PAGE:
What guarantees that the elderly will be adequately protected under this policy?

The answer is that there are no guarantees. Intergenerational contact cannot be fully avoided under any policy. Consider an outright lockdown. No one among the poor can afford to obey it. Barring draconian orders such as shoot-on-sight, the shops will reopen, with both young and old working. (The distressing consequences of criminalising actions necessitated by considerations of survival are already in evidence.) Compare this to a situation in which the young are legally permitted to work. Then the locus of transmission shifts to the household and the family.

How the two loci compare is a matter of debate. We do not have the data to assuredly predict which measure poses the greater transmission risk to the elderly. But here is what we can say. Our proposal gets the older individuals out of the direct workforce, and it asks for protective measures within the family, not across families. Indeed, going by recent reactions in the community to medical personnel and to individuals suspected of having been infected, we would be extremely wary of any steps that rely on social altruism across families. While no measure is ideal, ours relies on the self-interest of households rather than a generalised notion of the social good.

In any case, young versus old aside, won’t this measure increase the overall incidence of Covid-19, relative to a comprehensive lockdown?

Alas, it will. The best of all worlds cannot be achieved. The one assured way to minimise the incidence of the disease is to have a complete and fully implemented lockdown. But – given the impossibility of the highlighted phrase in the previous sentence – is that really what we want to do? Must we neglect the immense burden – not merely economic, but in terms of human lives and suffering – that a comprehensive lockdown must place on the majority of the Indian population? 


By: Deepti Goel

Brilliant suggestions as they rely on VOLUNTARY actions by households to preserve their own, easy to implement from a policy perspective (age verification on basis of aadhar or voter's card should be easy), and strikes a reasonable balance between social distancing and the need to keep livelihood lines open.

By: Anubhav Agarwal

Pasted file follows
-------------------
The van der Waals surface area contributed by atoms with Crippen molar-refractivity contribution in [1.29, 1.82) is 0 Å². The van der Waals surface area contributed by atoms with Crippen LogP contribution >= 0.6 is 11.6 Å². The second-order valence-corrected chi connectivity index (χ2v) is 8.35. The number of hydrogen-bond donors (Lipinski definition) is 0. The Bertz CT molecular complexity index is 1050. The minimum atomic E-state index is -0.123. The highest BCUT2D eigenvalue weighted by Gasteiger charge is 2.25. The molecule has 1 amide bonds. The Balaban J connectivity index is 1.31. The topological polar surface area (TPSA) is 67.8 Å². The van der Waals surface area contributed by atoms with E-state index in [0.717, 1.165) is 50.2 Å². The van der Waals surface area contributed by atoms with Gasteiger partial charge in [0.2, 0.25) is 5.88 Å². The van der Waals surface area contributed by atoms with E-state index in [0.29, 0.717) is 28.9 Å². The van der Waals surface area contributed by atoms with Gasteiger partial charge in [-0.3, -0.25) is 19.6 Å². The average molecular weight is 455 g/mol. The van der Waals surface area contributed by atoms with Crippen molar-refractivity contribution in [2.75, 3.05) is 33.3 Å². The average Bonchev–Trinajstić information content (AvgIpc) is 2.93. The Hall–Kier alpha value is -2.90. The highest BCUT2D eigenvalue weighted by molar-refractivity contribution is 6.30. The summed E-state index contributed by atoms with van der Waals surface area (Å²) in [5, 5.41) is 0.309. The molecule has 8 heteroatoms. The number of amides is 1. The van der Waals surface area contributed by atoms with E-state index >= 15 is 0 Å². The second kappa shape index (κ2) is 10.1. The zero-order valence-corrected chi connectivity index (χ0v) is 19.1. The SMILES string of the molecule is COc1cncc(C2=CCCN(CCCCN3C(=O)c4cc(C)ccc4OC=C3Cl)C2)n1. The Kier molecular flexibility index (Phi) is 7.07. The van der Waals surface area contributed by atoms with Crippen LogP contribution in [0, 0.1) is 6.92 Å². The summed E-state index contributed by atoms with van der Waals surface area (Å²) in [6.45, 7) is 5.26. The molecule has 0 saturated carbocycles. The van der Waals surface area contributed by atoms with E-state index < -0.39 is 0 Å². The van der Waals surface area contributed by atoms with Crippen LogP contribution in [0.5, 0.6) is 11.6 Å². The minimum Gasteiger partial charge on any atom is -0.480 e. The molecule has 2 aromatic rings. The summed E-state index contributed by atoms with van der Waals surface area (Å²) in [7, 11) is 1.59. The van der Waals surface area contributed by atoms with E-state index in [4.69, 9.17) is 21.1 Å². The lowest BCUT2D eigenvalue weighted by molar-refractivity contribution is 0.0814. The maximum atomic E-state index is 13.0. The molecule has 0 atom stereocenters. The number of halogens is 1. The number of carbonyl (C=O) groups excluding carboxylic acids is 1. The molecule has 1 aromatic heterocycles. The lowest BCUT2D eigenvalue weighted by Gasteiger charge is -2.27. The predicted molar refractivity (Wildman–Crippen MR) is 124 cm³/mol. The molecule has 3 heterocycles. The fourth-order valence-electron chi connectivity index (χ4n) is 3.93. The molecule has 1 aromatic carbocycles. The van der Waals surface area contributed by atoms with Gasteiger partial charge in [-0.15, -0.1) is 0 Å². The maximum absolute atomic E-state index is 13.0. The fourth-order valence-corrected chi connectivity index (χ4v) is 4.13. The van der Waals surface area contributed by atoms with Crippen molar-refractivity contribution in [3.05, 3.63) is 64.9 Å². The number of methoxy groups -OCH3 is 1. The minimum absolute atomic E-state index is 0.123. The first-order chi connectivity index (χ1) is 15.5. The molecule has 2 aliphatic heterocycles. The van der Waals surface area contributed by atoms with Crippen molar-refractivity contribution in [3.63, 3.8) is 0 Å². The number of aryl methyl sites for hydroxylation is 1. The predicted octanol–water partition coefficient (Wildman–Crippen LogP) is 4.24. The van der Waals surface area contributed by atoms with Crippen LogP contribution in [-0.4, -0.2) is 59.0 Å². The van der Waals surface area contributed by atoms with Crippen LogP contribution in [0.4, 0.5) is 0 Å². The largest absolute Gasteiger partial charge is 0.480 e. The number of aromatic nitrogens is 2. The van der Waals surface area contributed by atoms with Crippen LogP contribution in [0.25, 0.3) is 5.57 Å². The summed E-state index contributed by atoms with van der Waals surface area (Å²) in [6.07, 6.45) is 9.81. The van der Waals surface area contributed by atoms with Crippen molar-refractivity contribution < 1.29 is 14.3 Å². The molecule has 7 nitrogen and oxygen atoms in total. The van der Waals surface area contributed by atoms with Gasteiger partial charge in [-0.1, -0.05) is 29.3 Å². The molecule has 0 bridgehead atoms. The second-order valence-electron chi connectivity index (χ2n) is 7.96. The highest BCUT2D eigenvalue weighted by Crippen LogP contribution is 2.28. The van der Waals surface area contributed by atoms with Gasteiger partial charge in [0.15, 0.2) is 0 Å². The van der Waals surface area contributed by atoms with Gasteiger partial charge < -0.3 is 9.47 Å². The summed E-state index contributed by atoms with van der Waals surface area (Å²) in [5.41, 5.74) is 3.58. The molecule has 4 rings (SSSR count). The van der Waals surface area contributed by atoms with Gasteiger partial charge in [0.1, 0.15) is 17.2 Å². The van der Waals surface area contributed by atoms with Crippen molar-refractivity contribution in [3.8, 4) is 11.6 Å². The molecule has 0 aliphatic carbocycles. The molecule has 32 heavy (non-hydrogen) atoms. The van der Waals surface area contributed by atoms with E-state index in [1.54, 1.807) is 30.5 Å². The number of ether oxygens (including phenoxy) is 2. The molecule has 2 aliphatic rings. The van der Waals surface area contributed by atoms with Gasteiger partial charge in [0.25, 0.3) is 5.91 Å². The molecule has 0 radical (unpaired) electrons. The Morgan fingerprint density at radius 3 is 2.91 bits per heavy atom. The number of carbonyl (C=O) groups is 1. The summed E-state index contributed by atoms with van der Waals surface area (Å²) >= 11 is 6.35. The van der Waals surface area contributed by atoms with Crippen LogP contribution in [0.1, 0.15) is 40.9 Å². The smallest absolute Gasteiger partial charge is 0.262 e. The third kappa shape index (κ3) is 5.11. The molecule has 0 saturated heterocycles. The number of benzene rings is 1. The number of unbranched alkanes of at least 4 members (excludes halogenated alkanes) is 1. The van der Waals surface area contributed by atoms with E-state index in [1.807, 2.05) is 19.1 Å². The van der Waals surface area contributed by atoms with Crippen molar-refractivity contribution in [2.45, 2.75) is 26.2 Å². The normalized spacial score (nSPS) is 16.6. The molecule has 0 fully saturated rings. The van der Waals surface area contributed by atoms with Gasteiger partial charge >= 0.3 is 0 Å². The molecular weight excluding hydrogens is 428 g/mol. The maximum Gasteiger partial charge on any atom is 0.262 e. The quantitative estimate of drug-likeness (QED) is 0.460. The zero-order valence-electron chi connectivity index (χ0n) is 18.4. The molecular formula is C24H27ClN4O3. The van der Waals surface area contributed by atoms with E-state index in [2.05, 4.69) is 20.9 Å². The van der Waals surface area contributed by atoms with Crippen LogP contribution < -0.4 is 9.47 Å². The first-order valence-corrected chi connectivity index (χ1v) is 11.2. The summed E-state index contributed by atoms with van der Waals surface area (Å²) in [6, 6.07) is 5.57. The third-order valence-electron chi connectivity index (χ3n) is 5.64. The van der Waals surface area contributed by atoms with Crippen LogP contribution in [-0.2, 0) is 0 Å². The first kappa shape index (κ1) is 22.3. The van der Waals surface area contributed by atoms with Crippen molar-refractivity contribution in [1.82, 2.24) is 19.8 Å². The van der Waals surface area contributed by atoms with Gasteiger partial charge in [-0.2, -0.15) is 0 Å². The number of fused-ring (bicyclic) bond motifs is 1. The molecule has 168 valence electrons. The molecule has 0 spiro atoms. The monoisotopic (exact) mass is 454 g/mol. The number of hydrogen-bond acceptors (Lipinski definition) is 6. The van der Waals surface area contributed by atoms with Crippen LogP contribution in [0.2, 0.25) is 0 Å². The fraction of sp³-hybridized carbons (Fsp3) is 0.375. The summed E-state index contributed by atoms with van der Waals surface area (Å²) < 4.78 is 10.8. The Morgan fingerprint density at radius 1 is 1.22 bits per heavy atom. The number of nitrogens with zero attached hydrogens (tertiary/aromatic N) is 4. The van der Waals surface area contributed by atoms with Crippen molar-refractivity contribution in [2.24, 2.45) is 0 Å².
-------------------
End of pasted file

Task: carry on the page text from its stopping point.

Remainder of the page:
I agree with the cost-benefit approach being followed. But, point number 1 is extremely problematic. The authors are comparing DR from covid for 20-40 years old, to DR from influenza overall, and then (implicitly) concluding that both viruses must be equally deadly. That may not necessarily be the case. Same DR doesn't imply same transmission/contraction rate. And in this case, 20-40 years old will OBVIOUSLY have lower DR because of higher immunity (they may still have high contraction rate, higher even compared to influenza). After being left to roam freely, these people will return back to their homes and infect everyone else.

I'm not saying that the conclsion is wrong. It "MAY" still be the best way possible (given cost-benefit considerations), but the line of argumentation that leads to such a conclusion is flawed.

By: N Nagarajan

A brilliant idea worth implementing, at least in India. A pilot can be implemented in small state with least number of cases and phases it can be extended to other states. This would help the government to concentrate more affected States.

By: V Baskar

This article shows how dangerous it is to have a proposal from highly abstract economists. The Corona pandemic should be stopped at any cost. Twenty one days lockdown and social distancing are the best way to stop the contagion of deadly virus. This lockdown has its own cost for almost for sections of people. Poor and unorganized sector employees would suffer the most. The government both at the center and state levels provide some relief. Besides the corporate sector and common people also provide support to the government\'s efforts. It is foolish even to think of allowing certain age category people for work, as it entails the risk of virus spread. Once it spreads, and reaches for stage 3, it would be a disaster for the humanity. The article fails to acknowledge the government\'s effort of support and also ignores the potential consequent loss of death of large number of people. J.M.Keynes once remarked that ideas of economists are important, but we must realise that the ideas of some defunct economists are more dangerous to humanity.

By: Anurag Deb

One more need of the hour is to stop or regulate the migrant work force to go back to their native villages. If they carry the disease back there it will be very difficult to monitor the situation given the health and medical infrastructure in rural India. Perhaps, to stop the disease to spread in rural parts the above mixed law should be implemented in the cities for these migrating people.